The interest possessed by Sir William Scott and Makerston was powerful enough to procure the two following acts of the Privy Council of Scotland, directed against Walter of Raeburn as an heretic and convert to Quakerism, appointing him to be imprisoned first in Edinburgh jail, and then in that of Jedburgh; and his children to be taken by force from the society and direction of their parents, and educated at a distance from them, besides the assignment of a sum for their maintenance, sufficient in those times to be burdensome to a moderate Scottish estate.

“Apud Edin., vigesimo Junii 1665.

“The Lords of his Magesty’s Privy Council having receaved information that Scott of Raeburn, and Isobel Mackdougall, his wife, being infected with the error of Quakerism, doe endeavour to breid and trains up William, Walter, and Isobel Scotts, their children, in the same profession, doe therefore give order and command to Sir William Scott of Harden, the said Raeburn’s brother, to seperat and take away the saids children from the custody and society of the saids parents, and to cause educat and bring them up in his owne house, or any other convenient place, and ordaines letters to be direct at the said Sir William’s instance against Raeburn, for a maintenance to the saids children, and that the said Sir Wm. give ane account of his diligence with all conveniency.”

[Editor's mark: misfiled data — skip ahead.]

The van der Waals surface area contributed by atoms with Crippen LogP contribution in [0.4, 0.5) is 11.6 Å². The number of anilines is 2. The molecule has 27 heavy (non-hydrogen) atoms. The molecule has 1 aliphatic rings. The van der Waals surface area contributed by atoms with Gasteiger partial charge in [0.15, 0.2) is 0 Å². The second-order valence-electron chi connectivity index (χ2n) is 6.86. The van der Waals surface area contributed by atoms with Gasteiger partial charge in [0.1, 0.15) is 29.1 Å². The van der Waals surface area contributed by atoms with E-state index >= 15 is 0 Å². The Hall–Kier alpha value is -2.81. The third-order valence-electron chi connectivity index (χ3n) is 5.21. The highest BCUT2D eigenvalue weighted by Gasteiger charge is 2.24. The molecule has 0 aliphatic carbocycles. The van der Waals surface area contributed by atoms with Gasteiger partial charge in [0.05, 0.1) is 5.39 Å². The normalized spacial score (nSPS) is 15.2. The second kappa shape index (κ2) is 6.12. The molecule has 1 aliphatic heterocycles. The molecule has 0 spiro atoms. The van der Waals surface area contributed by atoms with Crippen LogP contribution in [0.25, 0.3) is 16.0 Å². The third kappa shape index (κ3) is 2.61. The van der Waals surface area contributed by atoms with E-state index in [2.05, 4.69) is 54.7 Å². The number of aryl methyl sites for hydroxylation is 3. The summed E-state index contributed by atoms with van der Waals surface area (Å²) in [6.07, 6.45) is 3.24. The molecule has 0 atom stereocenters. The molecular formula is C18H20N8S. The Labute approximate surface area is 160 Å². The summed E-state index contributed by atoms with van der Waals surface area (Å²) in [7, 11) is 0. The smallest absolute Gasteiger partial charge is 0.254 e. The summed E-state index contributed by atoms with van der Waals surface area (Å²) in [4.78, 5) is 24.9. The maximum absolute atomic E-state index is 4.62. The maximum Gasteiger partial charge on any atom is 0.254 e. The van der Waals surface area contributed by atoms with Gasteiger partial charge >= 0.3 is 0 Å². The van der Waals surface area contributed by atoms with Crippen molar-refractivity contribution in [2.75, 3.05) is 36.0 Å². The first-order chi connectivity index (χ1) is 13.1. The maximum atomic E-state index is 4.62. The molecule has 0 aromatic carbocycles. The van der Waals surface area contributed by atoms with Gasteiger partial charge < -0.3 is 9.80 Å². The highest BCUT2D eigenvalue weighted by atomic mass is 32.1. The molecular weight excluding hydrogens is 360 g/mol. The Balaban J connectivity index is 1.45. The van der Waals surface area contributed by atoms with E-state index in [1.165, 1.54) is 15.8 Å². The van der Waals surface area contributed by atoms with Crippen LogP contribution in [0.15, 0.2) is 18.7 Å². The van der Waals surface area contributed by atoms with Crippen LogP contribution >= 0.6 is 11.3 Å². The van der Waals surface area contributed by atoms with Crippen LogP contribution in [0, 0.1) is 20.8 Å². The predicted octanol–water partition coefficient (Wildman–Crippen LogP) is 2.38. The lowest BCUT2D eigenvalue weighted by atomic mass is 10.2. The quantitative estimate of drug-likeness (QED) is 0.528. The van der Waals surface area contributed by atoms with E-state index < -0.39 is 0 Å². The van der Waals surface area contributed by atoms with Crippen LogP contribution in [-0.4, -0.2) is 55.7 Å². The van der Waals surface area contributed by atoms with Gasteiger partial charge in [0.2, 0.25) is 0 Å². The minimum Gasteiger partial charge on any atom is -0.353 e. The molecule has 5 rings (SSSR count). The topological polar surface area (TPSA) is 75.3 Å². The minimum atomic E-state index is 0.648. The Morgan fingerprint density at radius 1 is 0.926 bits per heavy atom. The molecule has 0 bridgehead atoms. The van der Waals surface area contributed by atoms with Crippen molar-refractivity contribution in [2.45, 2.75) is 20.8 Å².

“Edinburgh, 5th July 1666.